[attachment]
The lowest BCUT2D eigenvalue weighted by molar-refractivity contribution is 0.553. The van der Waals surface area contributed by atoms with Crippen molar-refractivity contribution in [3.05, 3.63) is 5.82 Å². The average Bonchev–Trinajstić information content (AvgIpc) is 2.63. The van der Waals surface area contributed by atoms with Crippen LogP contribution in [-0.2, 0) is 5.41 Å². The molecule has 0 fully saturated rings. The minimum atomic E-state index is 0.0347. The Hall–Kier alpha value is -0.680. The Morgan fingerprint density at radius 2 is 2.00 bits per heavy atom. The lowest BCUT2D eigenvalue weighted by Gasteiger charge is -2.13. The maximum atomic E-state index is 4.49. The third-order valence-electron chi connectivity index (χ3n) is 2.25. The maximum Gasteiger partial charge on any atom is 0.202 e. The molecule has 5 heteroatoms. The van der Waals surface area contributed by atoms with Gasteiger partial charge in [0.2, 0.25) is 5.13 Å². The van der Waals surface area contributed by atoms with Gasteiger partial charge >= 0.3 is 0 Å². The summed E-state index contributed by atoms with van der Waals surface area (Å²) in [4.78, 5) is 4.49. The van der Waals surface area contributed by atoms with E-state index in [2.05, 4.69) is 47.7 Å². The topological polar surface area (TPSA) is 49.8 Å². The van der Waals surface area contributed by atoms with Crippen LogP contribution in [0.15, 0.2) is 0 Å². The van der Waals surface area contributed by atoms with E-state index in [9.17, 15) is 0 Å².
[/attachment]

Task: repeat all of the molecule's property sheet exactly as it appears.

The lowest BCUT2D eigenvalue weighted by molar-refractivity contribution is 0.553. The van der Waals surface area contributed by atoms with Crippen molar-refractivity contribution in [3.05, 3.63) is 5.82 Å². The average Bonchev–Trinajstić information content (AvgIpc) is 2.63. The van der Waals surface area contributed by atoms with Crippen LogP contribution in [-0.2, 0) is 5.41 Å². The molecule has 0 fully saturated rings. The minimum atomic E-state index is 0.0347. The Hall–Kier alpha value is -0.680. The Morgan fingerprint density at radius 2 is 2.00 bits per heavy atom. The lowest BCUT2D eigenvalue weighted by Gasteiger charge is -2.13. The maximum atomic E-state index is 4.49. The third-order valence-electron chi connectivity index (χ3n) is 2.25. The maximum Gasteiger partial charge on any atom is 0.202 e. The molecule has 5 heteroatoms. The van der Waals surface area contributed by atoms with Gasteiger partial charge in [0.2, 0.25) is 5.13 Å². The van der Waals surface area contributed by atoms with Gasteiger partial charge >= 0.3 is 0 Å². The summed E-state index contributed by atoms with van der Waals surface area (Å²) in [4.78, 5) is 4.49. The van der Waals surface area contributed by atoms with E-state index in [2.05, 4.69) is 47.7 Å². The topological polar surface area (TPSA) is 49.8 Å². The van der Waals surface area contributed by atoms with Crippen LogP contribution in [0.15, 0.2) is 0 Å². The van der Waals surface area contributed by atoms with E-state index in [9.17, 15) is 0 Å².